Other writing: April 2024

Where have I been writing when I haven’t been writing here?

Stuff I wrote

Duck Alignment Academy

Happy birthday, BASIC!

Today is apparently the 60th birthday of the BASIC programming language. It’s been nearly a quarter of a century since I last wrote anything in basic, but it’s not unreasonable to say it’s part of why I am where I am today.

When I was in elementary school, my uncle gave us a laptop that he had used. I’d used computers in school — primarily the Apple II — but this was the first time we’d had a computer in the house. Weighing in at 12 pounds, the Epson Equity LT was better suited for the coffee table than the lap, but it was a computer, damn it! In a time when we didn’t have much money, we could still afford the occasional $5 game on a 3.5″ floppy from Target. (I still play Sub Battle Simulator sometimes!)

But what really set me down my winding path to the present was when my uncle taught me how to write programs in GW-BASIC. We started out with a few simple programs. One took your age and converted it to the year of the planets in the solar system. Another did the same but with your weight. I learned a little bit about loops and conditionals, too.

Eventually, I started playing around in QBasic, learning to edit existing programs and write new ones. I remember writing a hearing test program that increased generated sounds of increasing pitch through the PC speaker. After using Azile at my friend’s house, I wrote my own chat program. I learned how to make it play musical notes from some manuals my uncle had left us.

I didn’t really know what I was doing, but I learned through trial and error. That skill has carried me through my entire career. At 41, I have a mostly-successful career that’s paid me well primarily due to networking, privilege, and luck. But I also owe something to the skills I learned writing really shitty BASIC code as a tween and teen.

Book review: The Sympathizer

What does it mean to pretend to be something else? In one of my favorite books, Mother Night, the character Howard W. Campbell, Junior concludes that “we are what we pretend to be, so we must be careful what we pretend to be.” Viet Thanh Nguyen’s narrator in The Sympathizer reaches no conclusions, but he struggles with the thought throughout the story.

I saw — or imagined — a lot of parallels between Mother Night and The Sympathizer, which no doubt predisposed me to liking the latter. Both books take the form of the protagonist recounting his exploits for a captor, mixing self-reflection with facts. Both take place in a war setting, which characters having authentic connections to the people they’re trying to deceive.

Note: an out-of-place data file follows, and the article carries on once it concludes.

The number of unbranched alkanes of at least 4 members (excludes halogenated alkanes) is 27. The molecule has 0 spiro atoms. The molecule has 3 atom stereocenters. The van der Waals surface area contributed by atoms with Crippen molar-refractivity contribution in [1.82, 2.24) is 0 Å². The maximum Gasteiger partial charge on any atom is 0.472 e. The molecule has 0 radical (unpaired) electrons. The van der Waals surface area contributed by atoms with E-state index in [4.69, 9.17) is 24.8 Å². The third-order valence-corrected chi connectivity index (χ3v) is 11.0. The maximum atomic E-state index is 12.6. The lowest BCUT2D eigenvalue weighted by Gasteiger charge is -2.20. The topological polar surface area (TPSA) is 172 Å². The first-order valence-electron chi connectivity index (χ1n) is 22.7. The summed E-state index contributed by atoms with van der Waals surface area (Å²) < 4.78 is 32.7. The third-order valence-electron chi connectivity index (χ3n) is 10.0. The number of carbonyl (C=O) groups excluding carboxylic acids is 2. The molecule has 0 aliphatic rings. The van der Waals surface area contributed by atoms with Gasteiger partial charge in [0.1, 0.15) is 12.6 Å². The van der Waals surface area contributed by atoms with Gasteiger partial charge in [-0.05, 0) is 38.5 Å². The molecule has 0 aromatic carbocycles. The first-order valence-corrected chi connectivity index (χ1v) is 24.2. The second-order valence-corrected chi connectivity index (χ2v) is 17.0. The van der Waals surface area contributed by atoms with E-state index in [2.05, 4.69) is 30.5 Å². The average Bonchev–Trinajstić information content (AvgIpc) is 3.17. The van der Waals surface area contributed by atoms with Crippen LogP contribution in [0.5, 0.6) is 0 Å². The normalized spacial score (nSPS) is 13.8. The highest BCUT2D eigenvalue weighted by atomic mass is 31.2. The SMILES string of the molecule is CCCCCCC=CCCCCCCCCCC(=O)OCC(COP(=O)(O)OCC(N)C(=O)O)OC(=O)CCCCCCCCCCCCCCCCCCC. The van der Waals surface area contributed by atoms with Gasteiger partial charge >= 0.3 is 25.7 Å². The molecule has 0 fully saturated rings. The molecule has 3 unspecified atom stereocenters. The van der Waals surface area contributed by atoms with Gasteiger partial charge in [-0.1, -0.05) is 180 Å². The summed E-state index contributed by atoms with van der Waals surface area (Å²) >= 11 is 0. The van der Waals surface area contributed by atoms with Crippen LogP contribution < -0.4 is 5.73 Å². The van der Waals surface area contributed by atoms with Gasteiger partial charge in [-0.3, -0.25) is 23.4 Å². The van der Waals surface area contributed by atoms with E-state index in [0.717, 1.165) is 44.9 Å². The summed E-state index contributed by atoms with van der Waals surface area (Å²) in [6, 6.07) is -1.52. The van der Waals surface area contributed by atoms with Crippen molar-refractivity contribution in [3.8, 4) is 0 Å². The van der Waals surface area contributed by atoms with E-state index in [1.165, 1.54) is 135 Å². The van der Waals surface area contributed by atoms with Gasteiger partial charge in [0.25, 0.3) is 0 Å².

But just because the themes rhyme, The Sympathizer is its own work. If nothing else, it’s a rare work that looks at the Vietnam War from the North Vietnamese perspective. It’s also a really enjoyable book in its own right. The fact that the narrator cannot answer the questions he asks himself gives the reader something to think about long after the book is done.

I loved this book to the point that I stayed up far too late to finish it. I’m looking forward to reading the sequel that I just found out existed.

Other writing: March 2024

What have I been writing when I haven’t been writing here?

Stuff I wrote

Duck Alignment Academy

In defense(ish) of subscriptions

It seems like everything is a subscription these days. We’ve replaced our towers of DVDs and CDs with subscriptions to Netflix and Spotify. The books that used to be piled on our shelves are now bits on a Kindle. In some respects, this is super convenient. Want to bring several books on vacation? It takes almost no space in your bag. Want to switch what music you’re listening to while you drive? Talk to your phone instead of flipping through a huge binder of CDs. Convenient and safe!

Of course, there’s a downside, too. When you have a subscription, you don’t truly own what you’re paying for. Amazon might decide to remove a book from your Kindle. Studios frequently pull their content off of Netflix to put them on their own services. If you stop paying Adobe, you can’t keep using Photoshop.

Some people are pushing back. Jose Gilgado’s “The beauty of finished software” is a great example of the thought. ONCE from 37Signals is a practical example. But people still want bug fixes, and those cost money to produce.

I’ve come to realize that the lack of subscription is sometimes a red flag. A product that charges once for a lifetime of service is a recipe for failure. For example, I bought some toothbrush sensors for my kids. I can look on the app and see how well they brushed. But you buy the hardware and get the app and ongoing service for free. That’s not sustainable. So at any moment, the company might go out of business and suddenly the devices are useless. Of course, one solution is to have a platform that doesn’t require a remote server.